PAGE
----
Friday, March 26, 2021

A Day in the Life of a Space Consultant


I'm sometimes asked what it's like being a space consultant and what I do on a daily basis. This question is difficult to answer because my work changes from day to day. I usually respond with something like, “I take care of my clients' needs, do my own internal research, and keep up with the space news and community.”

I thought it might be helpful to document what I do on a typical day. I chose Wednesday, a relatively simple day of no meetings, no phone calls, and no deadlines. I do have days when I'm tied up on phone or video calls more often than not, but those aren't as fun to write about.

I apologize for the length of this play-by-play. Due to the diversity of topics I cover in a typical day, it's unavoidable if I'm to accurately portray just how much I jump around in a typical day.

Wednesday, March 24, 2021

I have the luxury of sleeping in. I'm a night owl and my husband is a morning person, so he cares for the baby in the early morning, allowing me to get up and start work at my leisure. One of the first things I do is check on the status of the SpaceX Starlink launch. I wake up enough at night as it is with my two youngest children, I wasn't going to wake up at 4:28 AM my time for what is now an almost routine launch of satellites. Cheers, the launch was successful!

I check email and listen to podcasts as I start my morning. I'm subscribed to many podcasts, most of them space-related. I listen to podcasts throughout the day when I'm cooking, cleaning, or doing simple labor. By the end of this day I've listened to 4 and a half podcast episodes.

I catch up with my overnight and morning Twitter feed while listening to the rest of Tuesday's FAA Commercial Space Transportation Advisory Committee (COMSTAC) meeting which I wasn't able to listen to in its entirety yesterday. I click on any interesting space news articles to add to my “To Read” tab group for later.

I pause Twitter scrolling and the meeting recording in order to read and respond to an email from one of my Generation Z interviewees for the second edition of my first book Rise of the Space Age Millennials. I plan to incorporate the voices of the younger generation in my book on space perspectives, motivations, and dreams. I'm nearly done with the interview process.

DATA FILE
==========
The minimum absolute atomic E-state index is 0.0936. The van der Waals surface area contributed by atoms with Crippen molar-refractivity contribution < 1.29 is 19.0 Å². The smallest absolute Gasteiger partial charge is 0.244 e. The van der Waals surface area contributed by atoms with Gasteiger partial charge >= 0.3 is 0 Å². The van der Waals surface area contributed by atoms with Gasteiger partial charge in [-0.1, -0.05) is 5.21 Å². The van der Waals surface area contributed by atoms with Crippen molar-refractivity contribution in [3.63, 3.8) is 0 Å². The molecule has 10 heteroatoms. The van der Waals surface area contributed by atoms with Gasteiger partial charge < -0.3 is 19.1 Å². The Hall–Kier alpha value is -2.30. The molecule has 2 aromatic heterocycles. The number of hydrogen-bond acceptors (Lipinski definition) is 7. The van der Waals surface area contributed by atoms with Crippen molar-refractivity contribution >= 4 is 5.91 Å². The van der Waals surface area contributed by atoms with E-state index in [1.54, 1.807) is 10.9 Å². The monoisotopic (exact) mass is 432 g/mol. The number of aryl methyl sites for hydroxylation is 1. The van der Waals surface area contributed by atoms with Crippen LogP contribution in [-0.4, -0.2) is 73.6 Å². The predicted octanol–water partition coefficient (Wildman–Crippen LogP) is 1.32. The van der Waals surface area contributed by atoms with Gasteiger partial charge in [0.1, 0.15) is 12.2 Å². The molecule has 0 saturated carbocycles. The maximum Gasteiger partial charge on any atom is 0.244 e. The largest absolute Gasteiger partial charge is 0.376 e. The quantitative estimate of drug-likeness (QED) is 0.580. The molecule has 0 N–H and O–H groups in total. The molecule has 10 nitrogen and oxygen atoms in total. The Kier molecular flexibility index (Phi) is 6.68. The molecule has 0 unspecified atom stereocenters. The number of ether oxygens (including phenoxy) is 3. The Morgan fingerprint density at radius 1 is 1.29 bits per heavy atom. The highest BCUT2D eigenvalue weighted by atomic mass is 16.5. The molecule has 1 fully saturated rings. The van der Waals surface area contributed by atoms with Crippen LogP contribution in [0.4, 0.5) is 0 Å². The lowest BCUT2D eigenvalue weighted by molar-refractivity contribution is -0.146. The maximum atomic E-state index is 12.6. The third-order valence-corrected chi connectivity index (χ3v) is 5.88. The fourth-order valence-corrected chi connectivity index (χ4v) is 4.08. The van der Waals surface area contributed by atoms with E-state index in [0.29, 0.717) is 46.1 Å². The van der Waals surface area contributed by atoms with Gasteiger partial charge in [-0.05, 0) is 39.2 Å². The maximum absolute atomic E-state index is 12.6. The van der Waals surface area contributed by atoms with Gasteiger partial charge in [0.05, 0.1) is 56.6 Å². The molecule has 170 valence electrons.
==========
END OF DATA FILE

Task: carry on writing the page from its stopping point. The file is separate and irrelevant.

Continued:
While I'm in my email inbox, I start reading through various space-related newsletters. I'm subscribed to 4 daily space newsletters plus at least 11 weekly ones and a few monthly ones. I click on any interesting articles to read later.

I make the painful decision to turn down a prospective client. I hate doing it, but the job wasn't the right fit for my business. I referred him to others. Thankfully, he takes it well.

I send a couple quick emails to members of my sales team who I require updates from.

With email done for now, I return to Twitter and the COMSTAC meeting. I turn my entire attention to COMSTAC for a moment to jot down an exact quote to use in the Astralytical blog article I'm writing about launch delays out of Cape Canaveral.

I resign myself to doing required NASA SATERN training for IT security. I don't do this often, but I include it to emphasize that even a small business owner needs to do tedious stuff like this. One of my clients has a NASA contract that requires it. Thankfully they pay me for my time.

The training takes longer than expected so I pause to make lunch for the kids and me. I finish the training over lunch. Then I take a half an hour break away from my computer to rest.

Back to work! I do a math check for another client working on a NASA proposal on a timely subject. I don't talk about my clients and their work as a rule. But I can tell you my work for clients ranges from business-heavy such as due diligence for investors, science-heavy such as evaluating science proposals, and policy-heavy such as prioritizing national space directions.

I review a draft cover letter for another client who is applying for a space industry job. Then I take another break.